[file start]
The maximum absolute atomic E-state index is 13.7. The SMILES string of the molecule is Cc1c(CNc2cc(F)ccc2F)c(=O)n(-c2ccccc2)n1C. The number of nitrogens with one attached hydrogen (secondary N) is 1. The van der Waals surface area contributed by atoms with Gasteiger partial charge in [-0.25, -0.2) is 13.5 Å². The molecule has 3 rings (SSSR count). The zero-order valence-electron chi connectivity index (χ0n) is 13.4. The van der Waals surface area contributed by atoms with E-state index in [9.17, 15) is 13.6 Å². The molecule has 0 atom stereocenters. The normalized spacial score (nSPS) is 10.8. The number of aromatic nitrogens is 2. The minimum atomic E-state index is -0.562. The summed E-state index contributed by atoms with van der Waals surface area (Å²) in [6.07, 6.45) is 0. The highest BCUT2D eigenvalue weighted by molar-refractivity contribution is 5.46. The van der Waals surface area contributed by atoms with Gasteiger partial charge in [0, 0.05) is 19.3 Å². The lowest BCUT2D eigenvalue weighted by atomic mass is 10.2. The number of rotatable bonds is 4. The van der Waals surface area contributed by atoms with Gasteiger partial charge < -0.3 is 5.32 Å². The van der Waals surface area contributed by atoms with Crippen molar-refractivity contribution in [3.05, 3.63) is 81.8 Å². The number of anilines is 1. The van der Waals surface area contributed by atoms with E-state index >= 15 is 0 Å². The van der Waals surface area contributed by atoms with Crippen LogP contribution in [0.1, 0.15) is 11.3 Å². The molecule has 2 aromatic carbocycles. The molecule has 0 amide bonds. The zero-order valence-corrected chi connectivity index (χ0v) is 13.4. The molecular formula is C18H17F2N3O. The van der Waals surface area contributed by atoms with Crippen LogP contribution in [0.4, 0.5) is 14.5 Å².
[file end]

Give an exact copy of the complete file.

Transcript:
The maximum absolute atomic E-state index is 13.7. The SMILES string of the molecule is Cc1c(CNc2cc(F)ccc2F)c(=O)n(-c2ccccc2)n1C. The number of nitrogens with one attached hydrogen (secondary N) is 1. The van der Waals surface area contributed by atoms with Gasteiger partial charge in [-0.25, -0.2) is 13.5 Å². The molecule has 3 rings (SSSR count). The zero-order valence-electron chi connectivity index (χ0n) is 13.4. The van der Waals surface area contributed by atoms with E-state index in [9.17, 15) is 13.6 Å². The molecule has 0 atom stereocenters. The normalized spacial score (nSPS) is 10.8. The number of aromatic nitrogens is 2. The minimum atomic E-state index is -0.562. The summed E-state index contributed by atoms with van der Waals surface area (Å²) in [6.07, 6.45) is 0. The highest BCUT2D eigenvalue weighted by molar-refractivity contribution is 5.46. The van der Waals surface area contributed by atoms with Gasteiger partial charge in [0, 0.05) is 19.3 Å². The lowest BCUT2D eigenvalue weighted by atomic mass is 10.2. The number of rotatable bonds is 4. The van der Waals surface area contributed by atoms with Gasteiger partial charge < -0.3 is 5.32 Å². The van der Waals surface area contributed by atoms with Crippen molar-refractivity contribution in [3.05, 3.63) is 81.8 Å². The number of anilines is 1. The van der Waals surface area contributed by atoms with E-state index >= 15 is 0 Å². The van der Waals surface area contributed by atoms with Crippen LogP contribution in [0.1, 0.15) is 11.3 Å². The molecule has 2 aromatic carbocycles. The molecule has 0 amide bonds. The zero-order valence-corrected chi connectivity index (χ0v) is 13.4. The molecular formula is C18H17F2N3O. The van der Waals surface area contributed by atoms with Crippen LogP contribution in [0.4, 0.5) is 14.5 Å².